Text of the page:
Sunday, May 25, 2008

Are you wearing formaldehyde? Part 2: Preservatives in Cosmetics

In order for cosmetic formulations to be safe and stable (assured "shelf life"), preservatives need to be added. Preservatives act as antimicrobials as these prohibit or retard the growth of microbes. Preservatives can also function as antioxidants as it protects formulations against damage and degradation caused by exposure to oxygen. Antioxidants prevents browning or black spots from forming. However, preservatives are in the science community's watchlist for containing or having the tendency to release formaldehyde.

A couple of weeks ago, I introduced formaldehyde as a chemical currently considered a probable human carcinogen (Class 3) by the World Heath Organization's International Agency for Research on Cancer (IARC) but, classified as a carcinogen by California Proposition 65. According to the California Proposition, formaldehyde starts to become a health risk at 40 micrograms/day of release. When available in low doses as a preservative for fabrics, leather and food; it can cause irritation of the eyes, skin and throat.

Formaldehyde mixes easily with water but not with oil nor grease. It is commonly used as a preservative in aqueous cosmetic formulations such as shampoos, conditioners, shower gels, liquid handwash and bubble bath. Like certain fragrances, it can irritate sensitive skin. It can destroy the skin's natural protective oils, causing dryness, flaking, cracking and dermatitis (skin rash). Furthermore, persons who are dermally sensitive to formaldehyde can have allergic reactions such redness, itching, hives or blisters. It is therefore one of the chemicals used in an allergy patch test.

Formaldehyde has been banned in Europe and Japan. The European Union's EU Cosmetic Directive (76/768/EC) currently restricts the presence of formaldehyde in aerosol sprays. Oral hygiene products such as mouthwashes must not contain 0.1% of formaldehyde while externally applied cosmetics and toiletries must not contain more than 0.2%. In nail hardeners, the restriction is more lenient as the EU permits up to 5.0% of formaldehyde . But products that contain more than 0.05% of formaldehyde in the finished state must carry a label that states that the product "contains formaldehyde."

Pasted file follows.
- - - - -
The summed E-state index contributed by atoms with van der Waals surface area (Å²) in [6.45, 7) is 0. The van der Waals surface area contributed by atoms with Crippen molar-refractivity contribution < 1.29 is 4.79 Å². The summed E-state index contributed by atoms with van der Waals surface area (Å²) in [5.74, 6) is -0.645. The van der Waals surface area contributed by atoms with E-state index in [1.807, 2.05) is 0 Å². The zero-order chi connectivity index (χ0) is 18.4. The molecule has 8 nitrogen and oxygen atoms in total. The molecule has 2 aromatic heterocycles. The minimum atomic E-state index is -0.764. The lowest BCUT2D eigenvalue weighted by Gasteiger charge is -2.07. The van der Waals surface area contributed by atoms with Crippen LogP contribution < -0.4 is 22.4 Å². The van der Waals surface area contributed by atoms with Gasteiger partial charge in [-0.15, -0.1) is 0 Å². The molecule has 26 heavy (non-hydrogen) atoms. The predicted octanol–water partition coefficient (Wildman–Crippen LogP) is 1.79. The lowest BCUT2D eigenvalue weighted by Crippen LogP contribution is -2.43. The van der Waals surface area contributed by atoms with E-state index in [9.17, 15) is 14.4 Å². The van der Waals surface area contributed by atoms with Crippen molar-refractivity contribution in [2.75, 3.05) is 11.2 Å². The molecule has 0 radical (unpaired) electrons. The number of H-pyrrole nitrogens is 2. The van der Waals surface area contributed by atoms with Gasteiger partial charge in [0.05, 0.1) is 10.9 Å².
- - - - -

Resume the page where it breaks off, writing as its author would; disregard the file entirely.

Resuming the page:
The Cosmetic Industry in the United Sates reports that their resulting formulations comply with the US Food and Drug Administration's (FDA) requirements with regards to labeling, in cases where safety of the product has not been determined. In 1976, the Cosmetic, Toiletry and Fragrance Association (CTFA) established the Cosmetic Ingredients Review (CIR) with support of the US Food and Drug Administration and the Consumer Federation of America. The CIR's laboratory studies ingredients used in cosmetic formulations and issues safety assessments of these ingredients as either:
S: Safe in present practice of use and concentration
SQ: Safe with Qualifications
I: Insufficient data
U: Unsafe
Formaldehyde is rated "Safe with qualifications" by the CIR.

The following compounds in cosmetic formulations have been the subject of debates due to it's ability to function as preservatives while having the ability to release formaldehyde in very small amounts over time: Quaternium-15, imidazolidinyl urea and diazolidinyl urea. The cosmetic industry claims that low levels of these compounds are sufficient to retard micorbial growth while ensuring that the actual level of free formaldehyde released does not exceed the permissible maximum level of 0.2%. According to the CIR, Quaternium-15, a preservative and an antistatic agent; can be dermally absorbed but there are no known developmental effects that can occur when applied dermally. It is reported to be a dermal irritant only when present in more than 5.0% of the product's total composition. The allowable maximum concentration of this quaternary ammonium salt is 0.2% when used in cosmetics and personal care products. The maximum allowable concentration for diazolidinyl urea is 0.5% while the most commonly used preservative, imidazolidinyl urea can be used to a maximum concentration of 0.6%.